The [Tuesday] Papers
"U.S. District Judge James B. Zagel, who is presiding over the landmark trial, limited [testimony by former FBI agent Jim] Wagner to talking about the Outfit in general terms without providing any details he might know about the defendants," the Tribune reports.
"That changed, however, when Lombardo's lawyer, Rick Halprin, made the strategic decision to question Wagner about his knowledge of a case involving labor racketeer Allen Dorfman and an attempt to bribe the late U.S. Sen. Howard Cannon of Nevada.
"Zagel then allowed prosecutors in a later round of questioning to ask who else had been convicted in the 1982 case.
"'It was Joseph Lombardo,' Wagner said."
Why in the world would Halprin open the door like that?
In the Conrad Black trial, I think the defendants are guilty, but particularly due to the testimony of former Gov. Jim Thompson, there may be enough haze and gray to the prosecution to hang a jury on the facts.
The early-going in the Family Secrets trial, however, already bodes ill for the defendants - or at least for Lombardo.
Aside from the seeming error noted above (and if there is a strategy to it I haven't thought of, please enlighten me), Halprin made what seems like another bonehead move when it came to the jury seeing a rare photo of Lombardo with other reputed top mobsters at the Sicily Restaurant in Chicago, in a 1976 photo known to mob junkies as The Last Supper.
"Halprin noted that Lombardo was the only [attendee in the photo] wearing a suit," the Tribune reported. "The lawyer sought to portray his client as a non-violent businessman who is only associated with the mob, not a key member of the conspiracy."
The suit defense is not a winning one. Halprin could have said, "So what? The man can't have dinner with the folks he grew up with? Doesn't make him guilty of anything."
And the revelation to jurors that Lombardo was convicted in the Dorfman case puts him in a conspiracy. The combination made for a bad day for the defense.
Daley's Street Tax
Like a Movie
We track the highlights at Minor League Report.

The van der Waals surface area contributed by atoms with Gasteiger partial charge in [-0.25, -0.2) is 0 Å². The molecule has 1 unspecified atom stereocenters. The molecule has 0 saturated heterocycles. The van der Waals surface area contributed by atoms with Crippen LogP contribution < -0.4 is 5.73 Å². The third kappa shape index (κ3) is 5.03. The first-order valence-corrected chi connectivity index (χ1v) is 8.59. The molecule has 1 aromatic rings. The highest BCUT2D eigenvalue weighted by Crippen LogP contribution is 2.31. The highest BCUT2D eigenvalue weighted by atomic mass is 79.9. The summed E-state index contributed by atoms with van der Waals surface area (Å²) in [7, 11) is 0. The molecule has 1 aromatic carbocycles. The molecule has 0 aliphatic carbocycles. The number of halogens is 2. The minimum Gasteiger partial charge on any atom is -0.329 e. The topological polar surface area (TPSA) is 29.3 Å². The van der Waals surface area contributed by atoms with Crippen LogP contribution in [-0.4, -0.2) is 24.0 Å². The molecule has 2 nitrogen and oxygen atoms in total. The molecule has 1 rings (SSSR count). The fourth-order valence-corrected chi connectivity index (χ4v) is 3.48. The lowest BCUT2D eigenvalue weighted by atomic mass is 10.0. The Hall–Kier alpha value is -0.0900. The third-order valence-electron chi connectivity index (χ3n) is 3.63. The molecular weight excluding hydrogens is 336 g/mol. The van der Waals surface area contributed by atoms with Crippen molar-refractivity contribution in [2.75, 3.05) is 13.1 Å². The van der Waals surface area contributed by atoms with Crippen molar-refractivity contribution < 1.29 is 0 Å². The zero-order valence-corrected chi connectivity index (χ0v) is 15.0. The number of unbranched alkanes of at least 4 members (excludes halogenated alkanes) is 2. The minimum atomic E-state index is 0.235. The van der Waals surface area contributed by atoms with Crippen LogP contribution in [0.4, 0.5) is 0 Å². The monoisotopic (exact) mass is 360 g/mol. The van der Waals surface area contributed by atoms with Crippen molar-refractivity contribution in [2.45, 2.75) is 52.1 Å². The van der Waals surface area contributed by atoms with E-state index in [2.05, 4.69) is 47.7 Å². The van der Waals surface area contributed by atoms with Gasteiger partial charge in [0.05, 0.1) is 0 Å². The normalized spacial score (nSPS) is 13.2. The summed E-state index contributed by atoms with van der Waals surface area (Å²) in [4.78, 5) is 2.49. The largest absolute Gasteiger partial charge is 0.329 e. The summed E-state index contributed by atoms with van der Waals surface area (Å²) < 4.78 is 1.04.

"Dillard said in an interview that he is officially backing the presidential bid of Sen. John McCain and told the McCain campaign he still intends to run as a convention-delegate candidate pledged to the Arizona senator in Illinois' Feb. 5 primary," the Tribune reports. "Dillard agreed to appear in Obama's ad more than a month ago as a favor to his former state Senate colleague.
"His praise for Obama, which he said stops short of an endorsement, runs counter to some things Dillard said when Obama was campaigning for the U.S. Senate in 2004," the Trib notes.
"'He's shown a tendency to work on non-philosophical issues, but has been nowhere near the middle of the road, despite how he is trying to portray himself now,' Dillard said then. 'Even though I have sponsored major legislation with Barack and I like him personally, clearly he is soft on crime and borderline socialist on health care.'
"These days, Dillard said he doesn't believe the 'soft-on-crime' tag is appropriate. Obama, he said, now represents the entire state and has to be 'more moderate,' rather than only reflecting the liberal Hyde Park area he represented in the state Senate."
Among the top industries giving to Rush, pharmaceuticals rank 17th. If only the movie was about lawyers and utilities.
The Beachwood Tip Line: Set a record.
Posted on June 26, 2007
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